Preparation for the Future: Creating or Amending an Estate Plan

Review/Update Your Estate Plan

Itemize Your Assets

Anyone who cares about the future of their possessions should write or amend an estate plan every three to five years. Take time and include your loved ones in estate planning conversations to minimize conflict or arguments about your plans. But first, what is estate planning?

Estate planning is the process of ensuring that your assets will be used in accordance with your wishes should you become disabled or die. Estate plans are not set in stone, as many people believe. In reality, a person’s estate plan should be reviewed and, if necessary, revised as a result of significant life events such as childbirth and divorce.

As a good starting point for estate planning, it’s important to evaluate both your assets and your liabilities. To determine your net worth, you must first list all of your assets and liabilities, as well as any debts you may have. Once you’ve done this, you’ll want to save your most critical documents in a safe place. This includes tax returns, title deeds, and insurance policy documentation.

Decide What You Want To Accomplish With Your Estate Planning

The next best step is to identify some estate planning objectives. Engage in a conversation with your spouse and other loved ones, even if it seems like an odd thing to do. However, it’s important to have these conversations even if they’re tough. In the event of your death or incapacity, your family will appreciate learning about your estate planning approach now rather than later.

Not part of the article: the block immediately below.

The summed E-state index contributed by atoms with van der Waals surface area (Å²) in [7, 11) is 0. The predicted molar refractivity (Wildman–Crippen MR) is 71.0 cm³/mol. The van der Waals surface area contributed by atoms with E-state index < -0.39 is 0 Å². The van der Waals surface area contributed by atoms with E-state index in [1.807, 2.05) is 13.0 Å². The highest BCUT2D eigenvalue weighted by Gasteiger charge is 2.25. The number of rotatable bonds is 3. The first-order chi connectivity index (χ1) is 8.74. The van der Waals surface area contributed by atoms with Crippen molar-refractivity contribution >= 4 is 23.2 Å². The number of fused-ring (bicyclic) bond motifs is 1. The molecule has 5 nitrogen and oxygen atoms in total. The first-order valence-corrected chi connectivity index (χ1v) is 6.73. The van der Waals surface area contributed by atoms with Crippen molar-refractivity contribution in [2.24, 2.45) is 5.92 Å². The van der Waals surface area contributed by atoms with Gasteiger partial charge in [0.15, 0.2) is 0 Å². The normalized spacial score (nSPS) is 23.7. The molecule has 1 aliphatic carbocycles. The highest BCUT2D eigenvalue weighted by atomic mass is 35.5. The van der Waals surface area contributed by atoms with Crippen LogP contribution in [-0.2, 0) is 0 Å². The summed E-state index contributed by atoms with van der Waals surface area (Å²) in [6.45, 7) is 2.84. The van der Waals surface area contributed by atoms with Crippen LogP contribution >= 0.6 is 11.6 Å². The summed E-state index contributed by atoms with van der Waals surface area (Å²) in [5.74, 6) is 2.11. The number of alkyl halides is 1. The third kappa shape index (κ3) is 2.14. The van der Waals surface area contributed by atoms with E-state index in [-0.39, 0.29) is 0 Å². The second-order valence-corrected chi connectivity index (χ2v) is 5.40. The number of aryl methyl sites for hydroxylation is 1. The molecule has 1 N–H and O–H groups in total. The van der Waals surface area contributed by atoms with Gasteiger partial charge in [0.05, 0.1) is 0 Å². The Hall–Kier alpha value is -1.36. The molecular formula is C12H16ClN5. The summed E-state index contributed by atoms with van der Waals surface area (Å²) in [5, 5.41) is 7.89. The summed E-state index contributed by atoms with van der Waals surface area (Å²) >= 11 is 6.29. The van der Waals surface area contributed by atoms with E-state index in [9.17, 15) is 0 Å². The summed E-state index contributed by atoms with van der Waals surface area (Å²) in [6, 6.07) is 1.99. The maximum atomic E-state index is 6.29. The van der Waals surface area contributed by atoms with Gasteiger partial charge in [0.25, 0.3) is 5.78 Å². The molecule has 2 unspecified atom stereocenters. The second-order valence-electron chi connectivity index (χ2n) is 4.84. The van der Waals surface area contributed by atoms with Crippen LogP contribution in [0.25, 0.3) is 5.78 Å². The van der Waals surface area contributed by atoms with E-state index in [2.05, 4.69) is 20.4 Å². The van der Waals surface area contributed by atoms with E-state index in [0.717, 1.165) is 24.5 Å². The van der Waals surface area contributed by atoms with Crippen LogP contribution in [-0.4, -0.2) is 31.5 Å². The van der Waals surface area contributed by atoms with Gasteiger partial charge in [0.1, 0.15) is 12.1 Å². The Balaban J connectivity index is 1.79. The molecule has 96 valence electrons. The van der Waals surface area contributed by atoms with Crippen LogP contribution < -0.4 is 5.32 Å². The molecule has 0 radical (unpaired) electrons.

Look Away from the Obstacles

Many people avoid developing an estate plan because of the costs and uncomfortable talks involved. Despite these obstacles, you should consider what would happen to your possessions if anything unexpected happened tonight. In addition to these questions, you should also consider the following:

  • Isn’t it to you to find someone to take care of your small children?
  • What are your plans for your elderly parents’ well-being?
  • Who will take care of your children and your spouse if you die?
  • What will happen to the family business?
  • Have you done everything you can to minimize your estate’s tax burden and associated legal fees?

Seek the Advice of an Experienced Estate Planning/Trusts Lawyer

Your estate’s final disposition will be governed by the laws of your state if you do nothing before you die. But, there’s a chance that your assets may not be passed on in the way you want them to. If you don’t have up to date or necessary estate planning documents, your spouse and loved ones may have to go through an expensive and lengthy probate process.

To ensure that your assets are dispersed in accordance with your wishes and with as little tax burdens as possible, you may require a trust attorney. You may schedule a case examination with us at Anidjar Law.